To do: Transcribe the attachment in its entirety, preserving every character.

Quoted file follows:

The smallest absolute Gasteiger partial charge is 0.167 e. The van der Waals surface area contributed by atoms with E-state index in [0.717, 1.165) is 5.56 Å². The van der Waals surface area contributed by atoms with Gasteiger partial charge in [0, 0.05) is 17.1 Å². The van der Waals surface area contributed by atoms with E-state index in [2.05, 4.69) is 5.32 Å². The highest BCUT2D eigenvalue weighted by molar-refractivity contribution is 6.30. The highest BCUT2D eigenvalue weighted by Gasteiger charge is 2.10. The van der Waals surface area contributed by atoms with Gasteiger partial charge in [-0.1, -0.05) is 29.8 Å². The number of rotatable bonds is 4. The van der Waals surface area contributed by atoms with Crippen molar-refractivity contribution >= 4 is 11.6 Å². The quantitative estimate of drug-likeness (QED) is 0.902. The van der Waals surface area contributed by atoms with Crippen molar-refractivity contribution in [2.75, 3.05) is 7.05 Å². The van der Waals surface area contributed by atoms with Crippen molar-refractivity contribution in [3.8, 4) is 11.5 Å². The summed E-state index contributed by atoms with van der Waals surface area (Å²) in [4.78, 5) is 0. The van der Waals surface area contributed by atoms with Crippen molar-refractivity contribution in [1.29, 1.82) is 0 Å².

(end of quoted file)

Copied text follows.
The smallest absolute Gasteiger partial charge is 0.167 e. The van der Waals surface area contributed by atoms with E-state index in [0.717, 1.165) is 5.56 Å². The van der Waals surface area contributed by atoms with Gasteiger partial charge in [0, 0.05) is 17.1 Å². The van der Waals surface area contributed by atoms with E-state index in [2.05, 4.69) is 5.32 Å². The highest BCUT2D eigenvalue weighted by molar-refractivity contribution is 6.30. The highest BCUT2D eigenvalue weighted by Gasteiger charge is 2.10. The van der Waals surface area contributed by atoms with Gasteiger partial charge in [-0.1, -0.05) is 29.8 Å². The number of rotatable bonds is 4. The van der Waals surface area contributed by atoms with Crippen molar-refractivity contribution >= 4 is 11.6 Å². The quantitative estimate of drug-likeness (QED) is 0.902. The van der Waals surface area contributed by atoms with Crippen molar-refractivity contribution in [2.75, 3.05) is 7.05 Å². The van der Waals surface area contributed by atoms with Crippen molar-refractivity contribution in [3.8, 4) is 11.5 Å². The summed E-state index contributed by atoms with van der Waals surface area (Å²) in [4.78, 5) is 0. The van der Waals surface area contributed by atoms with Crippen molar-refractivity contribution in [1.29, 1.82) is 0 Å².